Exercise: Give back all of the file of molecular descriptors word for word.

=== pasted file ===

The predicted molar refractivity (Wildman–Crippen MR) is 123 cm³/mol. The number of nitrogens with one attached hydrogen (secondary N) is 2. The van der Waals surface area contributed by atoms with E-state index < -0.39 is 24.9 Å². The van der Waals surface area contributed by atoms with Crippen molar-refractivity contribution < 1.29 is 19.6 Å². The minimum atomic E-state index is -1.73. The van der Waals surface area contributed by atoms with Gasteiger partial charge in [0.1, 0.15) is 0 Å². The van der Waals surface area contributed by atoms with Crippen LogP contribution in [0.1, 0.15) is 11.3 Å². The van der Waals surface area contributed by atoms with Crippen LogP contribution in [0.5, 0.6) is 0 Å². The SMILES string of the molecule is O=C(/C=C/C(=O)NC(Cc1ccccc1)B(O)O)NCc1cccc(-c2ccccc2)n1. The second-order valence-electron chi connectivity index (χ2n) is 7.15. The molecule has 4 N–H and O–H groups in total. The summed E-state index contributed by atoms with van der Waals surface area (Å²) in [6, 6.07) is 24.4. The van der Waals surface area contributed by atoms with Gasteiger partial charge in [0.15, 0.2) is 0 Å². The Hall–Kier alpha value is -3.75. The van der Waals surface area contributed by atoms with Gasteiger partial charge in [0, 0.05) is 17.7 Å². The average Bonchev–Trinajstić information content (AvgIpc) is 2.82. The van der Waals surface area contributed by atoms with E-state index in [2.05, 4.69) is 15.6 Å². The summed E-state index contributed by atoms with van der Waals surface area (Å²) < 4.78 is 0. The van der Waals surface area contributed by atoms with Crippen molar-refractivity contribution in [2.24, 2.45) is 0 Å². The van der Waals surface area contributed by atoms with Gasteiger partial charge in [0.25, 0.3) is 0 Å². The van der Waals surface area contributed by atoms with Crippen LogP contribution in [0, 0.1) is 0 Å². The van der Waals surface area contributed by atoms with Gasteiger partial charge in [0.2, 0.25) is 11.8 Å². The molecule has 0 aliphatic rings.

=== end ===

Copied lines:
The predicted molar refractivity (Wildman–Crippen MR) is 123 cm³/mol. The number of nitrogens with one attached hydrogen (secondary N) is 2. The van der Waals surface area contributed by atoms with E-state index < -0.39 is 24.9 Å². The van der Waals surface area contributed by atoms with Crippen molar-refractivity contribution < 1.29 is 19.6 Å². The minimum atomic E-state index is -1.73. The van der Waals surface area contributed by atoms with Gasteiger partial charge in [0.1, 0.15) is 0 Å². The van der Waals surface area contributed by atoms with Crippen LogP contribution in [0.1, 0.15) is 11.3 Å². The van der Waals surface area contributed by atoms with Crippen LogP contribution in [0.5, 0.6) is 0 Å². The SMILES string of the molecule is O=C(/C=C/C(=O)NC(Cc1ccccc1)B(O)O)NCc1cccc(-c2ccccc2)n1. The second-order valence-electron chi connectivity index (χ2n) is 7.15. The molecule has 4 N–H and O–H groups in total. The summed E-state index contributed by atoms with van der Waals surface area (Å²) in [6, 6.07) is 24.4. The van der Waals surface area contributed by atoms with Gasteiger partial charge in [0.15, 0.2) is 0 Å². The Hall–Kier alpha value is -3.75. The van der Waals surface area contributed by atoms with Gasteiger partial charge in [0, 0.05) is 17.7 Å². The average Bonchev–Trinajstić information content (AvgIpc) is 2.82. The van der Waals surface area contributed by atoms with E-state index in [2.05, 4.69) is 15.6 Å². The summed E-state index contributed by atoms with van der Waals surface area (Å²) < 4.78 is 0. The van der Waals surface area contributed by atoms with Crippen molar-refractivity contribution in [2.24, 2.45) is 0 Å². The van der Waals surface area contributed by atoms with Gasteiger partial charge in [0.25, 0.3) is 0 Å². The van der Waals surface area contributed by atoms with Crippen LogP contribution in [0, 0.1) is 0 Å². The van der Waals surface area contributed by atoms with Gasteiger partial charge in [0.2, 0.25) is 11.8 Å². The molecule has 0 aliphatic rings.